Radishes

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Radishes have been gracing plates for centuries and are known to have been grown and eaten by humans for at least 2,000 and possibly 5,000 years. This root veggie has a lot going for it. It comes in different shapes: round, cylindrical and carrot-shaped. It also comes in multiple colors: white, red, pink, green, purple, black and bicolors. Flavor varies from a bit of a bite to clear-your-sinuses hot. Although usually seen as a salad vegetable or crudité, radishes can also be cooked. In fact, cooking them is a good way to mellow the ones that bite back when raw. The radish is a good source of folate, fiber, riboflavin and potassium, as well as copper, vitamin B6, magnesium, manganese and calcium. It also has vitamin C to offer.

Growing Radishes

You can grow a radish from seed to plate in 21 days. You can also grow them year round, although in the dog days of summer, radishes benefit from plenty of moisture and some shade. Short radishes on water and you’ll regret it (unless you like having your sinuses seared). Some kinds of radishes are meant to be overwintered and store well in the garden. Fodder radishes, a variety of daikon radish, are great for soil building, as they dig deep for soil minerals. Chop them well and add to the compost pile. The roots can get very large and often fork, twist and curl into fantastic shapes; they’re edible for both humans and animals like sheep.

Radish Varieties

  • China Rose – these are shaped like a thick carrot and longer than the usual radish, which means you get more radish in the same space. A pale rose in color with a white inside, they are a fall-winter radish and very good for wintering over. They came to the US in 1859. Mild flavor.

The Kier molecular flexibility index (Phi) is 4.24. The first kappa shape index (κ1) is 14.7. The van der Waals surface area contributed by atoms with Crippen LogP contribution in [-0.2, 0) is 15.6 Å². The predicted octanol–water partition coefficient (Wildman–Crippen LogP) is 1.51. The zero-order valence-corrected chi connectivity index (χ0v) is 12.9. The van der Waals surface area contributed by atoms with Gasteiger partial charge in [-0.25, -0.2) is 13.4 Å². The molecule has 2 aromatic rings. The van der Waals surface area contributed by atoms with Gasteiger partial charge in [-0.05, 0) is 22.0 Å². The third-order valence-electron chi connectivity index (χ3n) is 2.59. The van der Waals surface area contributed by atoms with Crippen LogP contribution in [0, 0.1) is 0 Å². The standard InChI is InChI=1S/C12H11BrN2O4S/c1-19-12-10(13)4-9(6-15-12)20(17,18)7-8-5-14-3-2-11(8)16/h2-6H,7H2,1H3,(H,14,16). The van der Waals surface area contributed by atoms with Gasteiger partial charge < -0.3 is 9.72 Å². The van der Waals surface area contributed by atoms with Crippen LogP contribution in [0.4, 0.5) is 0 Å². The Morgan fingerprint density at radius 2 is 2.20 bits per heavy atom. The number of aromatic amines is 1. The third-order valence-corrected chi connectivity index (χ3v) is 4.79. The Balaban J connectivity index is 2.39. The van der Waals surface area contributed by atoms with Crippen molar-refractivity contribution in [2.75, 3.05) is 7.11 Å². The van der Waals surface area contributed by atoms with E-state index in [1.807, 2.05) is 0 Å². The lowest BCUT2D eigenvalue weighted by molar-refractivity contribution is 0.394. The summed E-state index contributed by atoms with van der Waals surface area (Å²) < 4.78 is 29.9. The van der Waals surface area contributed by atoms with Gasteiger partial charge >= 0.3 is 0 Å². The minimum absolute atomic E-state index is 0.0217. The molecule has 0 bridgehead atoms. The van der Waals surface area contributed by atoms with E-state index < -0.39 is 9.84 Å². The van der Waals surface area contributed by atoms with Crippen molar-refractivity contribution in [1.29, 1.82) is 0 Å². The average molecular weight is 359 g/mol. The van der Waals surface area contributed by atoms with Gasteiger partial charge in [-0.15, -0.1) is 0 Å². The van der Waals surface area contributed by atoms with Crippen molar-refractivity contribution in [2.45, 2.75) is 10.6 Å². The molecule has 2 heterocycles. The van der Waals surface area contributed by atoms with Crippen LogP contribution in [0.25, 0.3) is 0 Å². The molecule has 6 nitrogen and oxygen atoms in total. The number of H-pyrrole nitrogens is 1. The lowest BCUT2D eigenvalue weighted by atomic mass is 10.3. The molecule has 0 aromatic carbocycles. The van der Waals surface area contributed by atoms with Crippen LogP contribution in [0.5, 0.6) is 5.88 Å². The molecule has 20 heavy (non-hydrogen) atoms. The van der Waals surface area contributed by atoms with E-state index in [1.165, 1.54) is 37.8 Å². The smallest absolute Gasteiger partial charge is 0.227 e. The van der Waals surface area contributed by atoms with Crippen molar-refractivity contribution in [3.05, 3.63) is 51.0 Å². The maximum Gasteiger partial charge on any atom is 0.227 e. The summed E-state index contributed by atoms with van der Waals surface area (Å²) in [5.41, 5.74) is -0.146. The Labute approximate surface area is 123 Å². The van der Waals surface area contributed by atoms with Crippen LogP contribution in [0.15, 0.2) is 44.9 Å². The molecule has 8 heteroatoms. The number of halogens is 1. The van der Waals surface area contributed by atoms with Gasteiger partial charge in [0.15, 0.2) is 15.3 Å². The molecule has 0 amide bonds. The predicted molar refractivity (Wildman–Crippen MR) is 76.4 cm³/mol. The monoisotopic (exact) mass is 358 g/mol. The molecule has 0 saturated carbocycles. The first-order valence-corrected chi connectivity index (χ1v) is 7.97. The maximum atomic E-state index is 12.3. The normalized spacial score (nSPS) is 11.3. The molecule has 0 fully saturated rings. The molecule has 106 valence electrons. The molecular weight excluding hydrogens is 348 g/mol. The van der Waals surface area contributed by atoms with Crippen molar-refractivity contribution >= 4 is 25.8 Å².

• Watermelon – also known as the Beauty Heart, Shinrimei, Roseheart and Red Me at. This is a daikon radish, typically green on the outside but white and deep fuchsia pink within. Lovely to look at and although no radish is truly sweet, this one has both a sweetness and a slight peppery taste. Another one that does better in fall. It’s considered an heirloom and originally came from China, but no one seems to know just when.
  • Round Black Spanish – This is a winter storage radish that’s been around since the 1600s. Black skin and white interior. I find this one is best eaten cooked, as it’s quite spicy. There’s a similar and much older version that has a tap root like a carrot.
  • Purple Plum – the skin ranges from lavender to a deep purple, with a white interior. My husband, who loves radishes, says this is one of the best. It is one of the sweeter radishes. Not very old, as it was first released by the Alf Christianson Seed Company in 1985.
  • White Icicle – another hubby-approved radish, this looks like a short white carrot. Quite mild as radishes go. It’s been around since shortly before the American Civil War. Also known as White Naples, White Italian, Long White and White Transparent.

This is another veggie where you don’t need to chose just one. Radishes take up very little space and they mature very quickly. You can interplant them with pretty much anything and have them on your plate before things get crowded.

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